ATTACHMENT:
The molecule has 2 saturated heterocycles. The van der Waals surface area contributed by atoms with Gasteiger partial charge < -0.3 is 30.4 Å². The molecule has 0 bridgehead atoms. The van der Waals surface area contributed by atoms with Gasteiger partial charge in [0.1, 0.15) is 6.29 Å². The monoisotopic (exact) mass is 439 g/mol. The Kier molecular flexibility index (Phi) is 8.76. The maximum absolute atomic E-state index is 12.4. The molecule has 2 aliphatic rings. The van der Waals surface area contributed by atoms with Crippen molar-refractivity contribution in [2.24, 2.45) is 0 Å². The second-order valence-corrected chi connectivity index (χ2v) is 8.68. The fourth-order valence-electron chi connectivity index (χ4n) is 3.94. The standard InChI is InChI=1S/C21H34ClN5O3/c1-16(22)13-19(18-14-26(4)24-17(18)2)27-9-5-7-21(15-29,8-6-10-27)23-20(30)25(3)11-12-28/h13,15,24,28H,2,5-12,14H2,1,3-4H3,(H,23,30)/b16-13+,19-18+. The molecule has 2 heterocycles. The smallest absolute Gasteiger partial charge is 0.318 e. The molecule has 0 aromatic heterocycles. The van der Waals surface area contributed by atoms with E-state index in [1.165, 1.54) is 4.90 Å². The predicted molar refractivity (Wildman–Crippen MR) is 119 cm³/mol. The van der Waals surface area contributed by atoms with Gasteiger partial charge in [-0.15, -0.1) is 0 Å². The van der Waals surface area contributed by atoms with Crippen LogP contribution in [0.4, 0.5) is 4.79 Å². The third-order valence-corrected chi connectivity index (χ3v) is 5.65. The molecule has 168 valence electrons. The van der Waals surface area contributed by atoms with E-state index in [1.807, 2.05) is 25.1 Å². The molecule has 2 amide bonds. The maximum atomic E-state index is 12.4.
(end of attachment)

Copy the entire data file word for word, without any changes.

The molecule has 2 saturated heterocycles. The van der Waals surface area contributed by atoms with Gasteiger partial charge < -0.3 is 30.4 Å². The molecule has 0 bridgehead atoms. The van der Waals surface area contributed by atoms with Gasteiger partial charge in [0.1, 0.15) is 6.29 Å². The monoisotopic (exact) mass is 439 g/mol. The Kier molecular flexibility index (Phi) is 8.76. The maximum absolute atomic E-state index is 12.4. The molecule has 2 aliphatic rings. The van der Waals surface area contributed by atoms with Crippen molar-refractivity contribution in [2.24, 2.45) is 0 Å². The second-order valence-corrected chi connectivity index (χ2v) is 8.68. The fourth-order valence-electron chi connectivity index (χ4n) is 3.94. The standard InChI is InChI=1S/C21H34ClN5O3/c1-16(22)13-19(18-14-26(4)24-17(18)2)27-9-5-7-21(15-29,8-6-10-27)23-20(30)25(3)11-12-28/h13,15,24,28H,2,5-12,14H2,1,3-4H3,(H,23,30)/b16-13+,19-18+. The molecule has 2 heterocycles. The smallest absolute Gasteiger partial charge is 0.318 e. The molecule has 0 aromatic heterocycles. The van der Waals surface area contributed by atoms with E-state index in [1.165, 1.54) is 4.90 Å². The predicted molar refractivity (Wildman–Crippen MR) is 119 cm³/mol. The van der Waals surface area contributed by atoms with Gasteiger partial charge in [-0.15, -0.1) is 0 Å². The van der Waals surface area contributed by atoms with Crippen LogP contribution in [0.4, 0.5) is 4.79 Å². The third-order valence-corrected chi connectivity index (χ3v) is 5.65. The molecule has 168 valence electrons. The van der Waals surface area contributed by atoms with E-state index in [1.807, 2.05) is 25.1 Å². The molecule has 2 amide bonds. The maximum atomic E-state index is 12.4.